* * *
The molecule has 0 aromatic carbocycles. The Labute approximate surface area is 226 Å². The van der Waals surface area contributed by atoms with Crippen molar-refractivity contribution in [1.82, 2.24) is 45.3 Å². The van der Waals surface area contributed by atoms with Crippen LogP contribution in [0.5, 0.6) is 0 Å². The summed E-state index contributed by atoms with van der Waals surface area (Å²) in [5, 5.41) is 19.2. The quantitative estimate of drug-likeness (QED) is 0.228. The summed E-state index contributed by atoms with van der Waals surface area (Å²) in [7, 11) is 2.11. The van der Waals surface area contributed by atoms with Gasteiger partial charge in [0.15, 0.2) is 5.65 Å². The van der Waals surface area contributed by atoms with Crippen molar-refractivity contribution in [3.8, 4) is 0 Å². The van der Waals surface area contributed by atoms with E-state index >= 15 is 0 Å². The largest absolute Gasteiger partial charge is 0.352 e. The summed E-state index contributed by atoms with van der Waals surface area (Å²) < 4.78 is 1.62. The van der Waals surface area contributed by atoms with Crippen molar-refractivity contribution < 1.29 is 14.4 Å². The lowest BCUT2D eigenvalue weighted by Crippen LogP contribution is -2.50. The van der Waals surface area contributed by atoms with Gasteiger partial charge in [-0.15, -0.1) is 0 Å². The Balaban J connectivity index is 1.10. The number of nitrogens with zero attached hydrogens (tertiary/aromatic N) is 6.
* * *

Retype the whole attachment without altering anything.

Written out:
The molecule has 0 aromatic carbocycles. The Labute approximate surface area is 226 Å². The van der Waals surface area contributed by atoms with Crippen molar-refractivity contribution in [1.82, 2.24) is 45.3 Å². The van der Waals surface area contributed by atoms with Crippen LogP contribution in [0.5, 0.6) is 0 Å². The summed E-state index contributed by atoms with van der Waals surface area (Å²) in [5, 5.41) is 19.2. The quantitative estimate of drug-likeness (QED) is 0.228. The summed E-state index contributed by atoms with van der Waals surface area (Å²) in [7, 11) is 2.11. The van der Waals surface area contributed by atoms with Gasteiger partial charge in [0.15, 0.2) is 5.65 Å². The van der Waals surface area contributed by atoms with Crippen molar-refractivity contribution in [3.8, 4) is 0 Å². The van der Waals surface area contributed by atoms with E-state index >= 15 is 0 Å². The largest absolute Gasteiger partial charge is 0.352 e. The summed E-state index contributed by atoms with van der Waals surface area (Å²) < 4.78 is 1.62. The van der Waals surface area contributed by atoms with Crippen molar-refractivity contribution < 1.29 is 14.4 Å². The lowest BCUT2D eigenvalue weighted by Crippen LogP contribution is -2.50. The van der Waals surface area contributed by atoms with Gasteiger partial charge in [-0.15, -0.1) is 0 Å². The Balaban J connectivity index is 1.10. The number of nitrogens with zero attached hydrogens (tertiary/aromatic N) is 6.